Ted Leeson's newest collection of essays takes us to one of the most famous fly-fishing areas of the country: the Madison Valley. For about twenty years, Leeson, his wife, and a group of friends have met every August to stay in the same rented farmhouse. Through twelve nicely paced essays, Leeson conflates the seasons to give us a sense of life in Montana through the eyes of a long-time visitor.
In the tradition of most outdoor writing, Leeson's reflections encompass much more than fishing. Several essays touch on the power of space, the meanings of house and home, and the easy rhythm of life among friends who have long since taken on comfortable summer roles.
Leeson is not insular, however, and also notices how Montana has changed over the decades from a sportsman's haven to the playground of the rich and famous. He explores the question of what it must be like to live in a town that is caught between needing the tourists in order to make a living and simultaneously resenting their intrusion. He observes the irony of the diminishing open spaces caused by the influx of people who have moved to the state to enjoy the wilderness.
But ultimately, Inventing Montana is about the fishing. In one section, Leeson ponders the differences between wading and floating the river:
The sense of promise in wade fishing originates in its deliberateness, in the potential for adapting to circumstances, and in the confidence that every local angling problem has a solution. . . . The drifting angler, by comparison, embraces the more innocent optimism of what lies ahead, the fresh hand dealt, the next card turned; it is poker hope, by no means inferior, but rather more easily purchased. (p. 53)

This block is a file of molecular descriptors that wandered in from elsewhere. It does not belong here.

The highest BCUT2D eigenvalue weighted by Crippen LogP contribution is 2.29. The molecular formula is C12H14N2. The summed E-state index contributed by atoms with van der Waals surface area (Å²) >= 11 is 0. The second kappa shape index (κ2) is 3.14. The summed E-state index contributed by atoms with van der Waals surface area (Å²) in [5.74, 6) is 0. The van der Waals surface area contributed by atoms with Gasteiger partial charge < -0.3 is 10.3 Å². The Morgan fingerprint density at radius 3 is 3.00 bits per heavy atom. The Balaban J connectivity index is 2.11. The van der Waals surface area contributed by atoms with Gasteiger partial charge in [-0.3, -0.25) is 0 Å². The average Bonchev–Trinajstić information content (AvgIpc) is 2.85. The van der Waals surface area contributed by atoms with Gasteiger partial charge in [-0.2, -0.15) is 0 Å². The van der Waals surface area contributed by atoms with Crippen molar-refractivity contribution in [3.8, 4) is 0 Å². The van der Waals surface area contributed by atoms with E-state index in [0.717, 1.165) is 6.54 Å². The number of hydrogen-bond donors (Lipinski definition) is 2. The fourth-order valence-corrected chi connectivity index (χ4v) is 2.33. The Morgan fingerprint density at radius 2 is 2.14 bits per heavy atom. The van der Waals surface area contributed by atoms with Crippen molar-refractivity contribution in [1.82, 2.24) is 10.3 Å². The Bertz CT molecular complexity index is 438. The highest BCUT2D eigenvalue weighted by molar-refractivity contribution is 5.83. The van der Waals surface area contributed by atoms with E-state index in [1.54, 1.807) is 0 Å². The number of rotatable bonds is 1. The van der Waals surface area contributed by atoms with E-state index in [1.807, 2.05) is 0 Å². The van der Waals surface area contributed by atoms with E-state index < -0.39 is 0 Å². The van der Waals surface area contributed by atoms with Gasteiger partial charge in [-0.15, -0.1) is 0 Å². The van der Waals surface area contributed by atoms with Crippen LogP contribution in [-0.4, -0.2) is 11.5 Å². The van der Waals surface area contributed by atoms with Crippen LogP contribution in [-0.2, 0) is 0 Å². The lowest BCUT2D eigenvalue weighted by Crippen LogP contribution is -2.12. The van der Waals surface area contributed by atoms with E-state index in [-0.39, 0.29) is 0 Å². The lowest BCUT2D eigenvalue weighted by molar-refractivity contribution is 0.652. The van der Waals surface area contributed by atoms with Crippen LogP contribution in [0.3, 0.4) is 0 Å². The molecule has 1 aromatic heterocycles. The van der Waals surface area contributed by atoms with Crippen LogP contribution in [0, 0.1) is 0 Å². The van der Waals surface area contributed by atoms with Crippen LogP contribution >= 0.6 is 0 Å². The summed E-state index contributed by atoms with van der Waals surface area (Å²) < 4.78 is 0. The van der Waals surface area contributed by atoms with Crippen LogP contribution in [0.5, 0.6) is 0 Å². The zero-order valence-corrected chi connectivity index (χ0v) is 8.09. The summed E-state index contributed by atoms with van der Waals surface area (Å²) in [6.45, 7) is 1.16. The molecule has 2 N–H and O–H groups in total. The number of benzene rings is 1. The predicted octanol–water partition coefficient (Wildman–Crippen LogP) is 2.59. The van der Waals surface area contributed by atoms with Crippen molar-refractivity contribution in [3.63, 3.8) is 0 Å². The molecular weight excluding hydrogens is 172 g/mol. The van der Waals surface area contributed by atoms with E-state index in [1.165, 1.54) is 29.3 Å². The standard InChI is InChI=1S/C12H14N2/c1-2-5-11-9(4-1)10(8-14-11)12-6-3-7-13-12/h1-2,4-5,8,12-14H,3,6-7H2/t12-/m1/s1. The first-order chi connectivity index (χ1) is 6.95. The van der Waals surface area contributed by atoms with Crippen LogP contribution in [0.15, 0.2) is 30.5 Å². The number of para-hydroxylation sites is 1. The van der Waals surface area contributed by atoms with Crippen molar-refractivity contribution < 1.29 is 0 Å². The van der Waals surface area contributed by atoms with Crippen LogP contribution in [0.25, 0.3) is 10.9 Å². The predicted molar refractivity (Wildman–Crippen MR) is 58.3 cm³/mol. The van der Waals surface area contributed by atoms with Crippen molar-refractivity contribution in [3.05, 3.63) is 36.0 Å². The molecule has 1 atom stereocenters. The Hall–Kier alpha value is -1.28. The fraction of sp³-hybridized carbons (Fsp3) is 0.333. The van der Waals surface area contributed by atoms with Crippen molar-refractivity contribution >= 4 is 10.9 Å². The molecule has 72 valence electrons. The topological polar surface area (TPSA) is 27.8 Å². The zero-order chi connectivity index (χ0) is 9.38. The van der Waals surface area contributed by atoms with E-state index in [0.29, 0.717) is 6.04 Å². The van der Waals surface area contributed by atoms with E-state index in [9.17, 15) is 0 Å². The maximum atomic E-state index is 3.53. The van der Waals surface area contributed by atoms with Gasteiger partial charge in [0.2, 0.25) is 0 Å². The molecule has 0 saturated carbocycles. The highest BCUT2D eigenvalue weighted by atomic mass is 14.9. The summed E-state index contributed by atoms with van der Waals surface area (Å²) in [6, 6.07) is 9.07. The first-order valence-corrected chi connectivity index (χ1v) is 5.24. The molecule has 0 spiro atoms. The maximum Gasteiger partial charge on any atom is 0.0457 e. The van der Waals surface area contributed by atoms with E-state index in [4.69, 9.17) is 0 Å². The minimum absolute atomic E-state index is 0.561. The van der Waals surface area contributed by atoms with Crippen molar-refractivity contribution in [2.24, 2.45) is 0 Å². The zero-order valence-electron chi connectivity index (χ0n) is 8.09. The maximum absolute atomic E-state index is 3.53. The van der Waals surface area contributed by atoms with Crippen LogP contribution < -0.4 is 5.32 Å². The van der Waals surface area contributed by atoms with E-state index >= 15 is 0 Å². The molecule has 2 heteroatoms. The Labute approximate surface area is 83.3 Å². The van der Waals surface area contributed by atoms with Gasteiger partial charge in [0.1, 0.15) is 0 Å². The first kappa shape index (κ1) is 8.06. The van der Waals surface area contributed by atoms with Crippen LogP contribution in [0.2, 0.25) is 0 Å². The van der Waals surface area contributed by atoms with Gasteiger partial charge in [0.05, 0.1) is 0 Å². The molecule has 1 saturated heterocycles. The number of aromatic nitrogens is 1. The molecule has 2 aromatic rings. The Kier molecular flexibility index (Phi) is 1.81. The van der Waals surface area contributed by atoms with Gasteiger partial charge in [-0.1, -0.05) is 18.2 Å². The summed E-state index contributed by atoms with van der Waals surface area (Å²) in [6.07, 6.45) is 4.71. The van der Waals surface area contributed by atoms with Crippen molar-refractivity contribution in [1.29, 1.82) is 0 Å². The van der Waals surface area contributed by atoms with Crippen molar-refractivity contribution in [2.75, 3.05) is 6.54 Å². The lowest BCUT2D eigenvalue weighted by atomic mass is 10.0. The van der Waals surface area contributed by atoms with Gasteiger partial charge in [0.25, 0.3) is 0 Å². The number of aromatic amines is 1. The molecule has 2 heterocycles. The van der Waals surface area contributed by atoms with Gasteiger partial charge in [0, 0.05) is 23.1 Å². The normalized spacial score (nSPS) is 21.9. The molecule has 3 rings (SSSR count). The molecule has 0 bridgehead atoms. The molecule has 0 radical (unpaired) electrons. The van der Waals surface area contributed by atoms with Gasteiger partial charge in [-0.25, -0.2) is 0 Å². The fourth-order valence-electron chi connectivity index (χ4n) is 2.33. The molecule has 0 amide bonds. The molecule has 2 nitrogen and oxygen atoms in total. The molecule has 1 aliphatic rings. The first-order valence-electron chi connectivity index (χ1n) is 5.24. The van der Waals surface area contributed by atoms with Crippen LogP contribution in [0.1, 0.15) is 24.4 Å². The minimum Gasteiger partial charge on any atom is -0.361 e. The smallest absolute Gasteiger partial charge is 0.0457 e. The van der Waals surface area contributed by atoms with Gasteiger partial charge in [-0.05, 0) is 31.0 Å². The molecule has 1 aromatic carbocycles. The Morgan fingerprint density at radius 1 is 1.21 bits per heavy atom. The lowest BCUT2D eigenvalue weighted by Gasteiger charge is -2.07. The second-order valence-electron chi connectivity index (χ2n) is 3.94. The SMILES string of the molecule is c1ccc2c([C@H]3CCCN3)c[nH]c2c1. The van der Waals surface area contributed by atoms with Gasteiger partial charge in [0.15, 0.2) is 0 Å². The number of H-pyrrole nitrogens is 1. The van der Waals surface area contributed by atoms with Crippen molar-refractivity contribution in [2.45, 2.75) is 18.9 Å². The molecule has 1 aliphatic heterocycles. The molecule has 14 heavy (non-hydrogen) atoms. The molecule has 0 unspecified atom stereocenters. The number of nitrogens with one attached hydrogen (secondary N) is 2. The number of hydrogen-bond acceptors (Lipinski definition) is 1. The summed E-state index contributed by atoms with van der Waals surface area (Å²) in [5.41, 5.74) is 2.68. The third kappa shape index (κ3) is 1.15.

Through humor and good storytelling, Leeson takes on the hunt to find the perfect water, the quest for solitude, and the agonizing wait for the hatches. He also ponders the correct way to answer, "What's your favorite fishing spot?"
An honest reply would take some explaining, and I have learned that any response to a fishing question posed casually at a social function should be scrupulously brief, at least if you care to get invited anywhere again. (pp. 132-133)
And throughout it all, Leeson's love of the Madison River Valley is evident:
The first hours of light on a river are the most gracious of the day. Cool night air still lingers over the water, and there is seldom any wind. Shadows stretch out as the day uncurls in the yawn of morning sun, and the river is never more quietly spectacular or the landscape more vividly limned than in that slanting light. (p. 107)
Inventing Montana should appeal to anyone who fly fishes, enjoys nature, and who has been lucky enough to return year after year to a favorite spot with the best of people.
Note that all extracts come from an advance reading copy and may not exactly match the finished book. Thanks to Thomas Semosh for bringing this title to my attention at BEA.
Published by Skyhorse Publishing, September 1, 2009
Challenges: 999, 100+